Category Archives: IaaS

White Paper: Red Hat CloudForms – Delivering Managed Flexibility For The Cloud

Businesses continually seek to increase flexibility and agility in order to gain competitive advantage and reduce operating cost. The rise of public cloud providers offers one method by which businesses can achieve lower operating costs while gaining competitive advantage. Public clouds provide these advantages by allowing for self-service, on-demand access of compute resources. While the use of public clouds has increased flexibility and agility while reducing costs, it has also presented new challenges in the areas of portability, governance, security, and cost.

These challenges are a result of business users lacking the incentive to adequately govern, secure, and budget for applications deployed in the cloud. As a result, IT organizations have looked to replicate public cloud models in order to convince business users to utilize internal private clouds. An internal cloud avoids the challenges of portability, governance, security, and cost that are associated with public clouds. While the increased cost and inflexibility of private clouds may be justified, the challenges public clouds face make it clear that a solution that allows businesses to seamlessly move applications between cloud providers (both public and private) is critical. A hybrid cloud built with heterogeneous technologies allows business users to benefit from flexibility and agility, while IT maintains
governance and control.

With Red Hat CloudForms, businesses no longer have to choose between providing flexibility and agility to end users through the use of cloud computing or maintaining governance and control of their IT assets. Red Hat CloudForms is an open hybrid cloud management platform that delivers the flexibility and agility businesses want with the control and governance that IT requires. Organizations can build a hybrid cloud that encompasses all of their infrastructure using CloudForms and manage cloud applications without vendor lock-in.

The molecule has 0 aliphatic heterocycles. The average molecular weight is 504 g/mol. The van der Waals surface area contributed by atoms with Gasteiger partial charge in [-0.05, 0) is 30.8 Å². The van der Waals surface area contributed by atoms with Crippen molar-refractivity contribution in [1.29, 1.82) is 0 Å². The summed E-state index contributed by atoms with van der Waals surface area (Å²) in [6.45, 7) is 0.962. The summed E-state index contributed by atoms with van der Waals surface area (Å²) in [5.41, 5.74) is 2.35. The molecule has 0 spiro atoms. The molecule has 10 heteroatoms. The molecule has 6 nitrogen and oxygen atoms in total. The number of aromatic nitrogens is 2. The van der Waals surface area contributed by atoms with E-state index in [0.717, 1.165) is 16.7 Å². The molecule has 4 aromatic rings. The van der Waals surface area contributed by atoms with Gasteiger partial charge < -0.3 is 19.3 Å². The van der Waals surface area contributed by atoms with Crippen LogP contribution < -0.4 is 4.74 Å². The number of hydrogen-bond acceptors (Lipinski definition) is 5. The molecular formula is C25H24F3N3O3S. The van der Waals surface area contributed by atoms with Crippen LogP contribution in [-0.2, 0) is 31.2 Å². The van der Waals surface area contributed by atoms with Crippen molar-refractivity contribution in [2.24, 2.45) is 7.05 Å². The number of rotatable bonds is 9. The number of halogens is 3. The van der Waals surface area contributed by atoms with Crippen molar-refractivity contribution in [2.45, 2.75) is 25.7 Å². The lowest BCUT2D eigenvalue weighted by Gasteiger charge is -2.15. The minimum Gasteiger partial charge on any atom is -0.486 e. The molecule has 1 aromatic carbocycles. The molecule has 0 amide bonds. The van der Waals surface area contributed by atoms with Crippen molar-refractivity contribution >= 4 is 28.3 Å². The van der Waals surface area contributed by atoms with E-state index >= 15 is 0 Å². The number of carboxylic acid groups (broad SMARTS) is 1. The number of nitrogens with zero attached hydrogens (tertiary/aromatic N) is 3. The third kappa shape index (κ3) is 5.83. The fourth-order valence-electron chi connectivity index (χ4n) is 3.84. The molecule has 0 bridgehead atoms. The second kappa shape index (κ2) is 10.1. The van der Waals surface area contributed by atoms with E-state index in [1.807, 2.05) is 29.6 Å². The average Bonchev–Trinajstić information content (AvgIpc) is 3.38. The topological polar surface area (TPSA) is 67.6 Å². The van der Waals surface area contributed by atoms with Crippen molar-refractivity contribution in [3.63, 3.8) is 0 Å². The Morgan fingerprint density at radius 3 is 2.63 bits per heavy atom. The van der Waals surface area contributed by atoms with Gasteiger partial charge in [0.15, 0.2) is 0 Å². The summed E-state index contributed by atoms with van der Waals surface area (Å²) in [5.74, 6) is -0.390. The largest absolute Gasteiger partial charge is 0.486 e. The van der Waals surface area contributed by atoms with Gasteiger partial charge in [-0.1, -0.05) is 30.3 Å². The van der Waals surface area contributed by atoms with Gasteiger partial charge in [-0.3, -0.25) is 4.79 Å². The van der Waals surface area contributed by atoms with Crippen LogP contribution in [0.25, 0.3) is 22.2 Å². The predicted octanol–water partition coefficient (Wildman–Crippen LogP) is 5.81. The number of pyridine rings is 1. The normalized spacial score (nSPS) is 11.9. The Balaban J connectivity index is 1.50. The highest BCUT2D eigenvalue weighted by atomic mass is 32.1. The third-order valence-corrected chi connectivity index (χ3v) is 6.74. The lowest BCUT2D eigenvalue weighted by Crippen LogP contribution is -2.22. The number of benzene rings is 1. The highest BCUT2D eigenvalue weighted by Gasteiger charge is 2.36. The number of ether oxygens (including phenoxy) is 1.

CloudForms implements a layer of abstraction on top of cloud resources–private cloud providers, public cloud providers, and virtualization providers. That abstraction is expressed as the ability to partition and organize cloud resources as seemingly independent clouds to which users can deploy and manage AppForms–CloudForms cloud applications. CloudForms achieves these benefits by allowing users to:

• build clouds for controlled agility
• utilize a cloud-centric deployment and management model
• enable policy-based self-service for end users

This document explains how CloudForms meets the challenges that come from letting users serve themselves, while maintaining control of where workloads are executed and ensuring the life cycle is properly managed. IT organizations are able to help their customers better utilize the cloud or virtualization provider that best meets the customer’s needs while solving the challenges of portability, governance, security, and cost.

Read the White Paper

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The Synthesized Cloud: Hybrid Service Models

Today, Red Hat focuses on Infrastructure as a Service (IaaS) and Platform as a Service (PaaS). Often, when speaking with organizations about a cloud opportunity I find myself asking questions to find out the appropriate service model for the customer.

“Do you want to just bring your code?”
“Would you like to access the operating system and perform optimizations?”
“How do you feel about kernel semaphores?”

OK, maybe not that last one, but you get the idea. The answers to these questions often help me determine which one of the models, and thereby solutions, to recommend for the situation. With regards to IaaS, Red Hat will soon be providing it’s Cloud and Virtualization Solution – A combination of virtualization and cloud management software that provides the benefits of a cloud computing model with all the underlying virtualization required. For PaaS Red Hat offers OpenShift Enterprise, a solution designed for on-premise or private cloud deployment which automates much of the provisioning and systems management of the application platform stack.

The Synthesized Cloud

Taking a step back, what is the purpose of having separate and distinct cloud computing models? Why couldn’t the models be combined to allow organizations to use elements of each based on their needs? One of the benefits of cloud computing is the ability for organizations to reach the highest level of standardization possible while increasing reuse. If this is the case, then it should be a goal to provide organizations with the ability to utilize not just a hybrid cloud, but a hybrid service model – one in which elements of IaaS could be combined with elements of a PaaS. By realizing a synthesis of IaaS and PaaS service models organizations could leverage the benefits of cloud computing more widely and realize the benefits even in what are often considered legacy, or traditional applications. Cloud Efficiencies Everywhere is, after all, a goal of Red Hat’s Open Hybrid Cloud. I’ll refer to this combining of IaaS and PaaS into a single service model as the synthesized cloud and I believe it is critical to realizing the full potential of cloud computing.

Why not just use PaaS?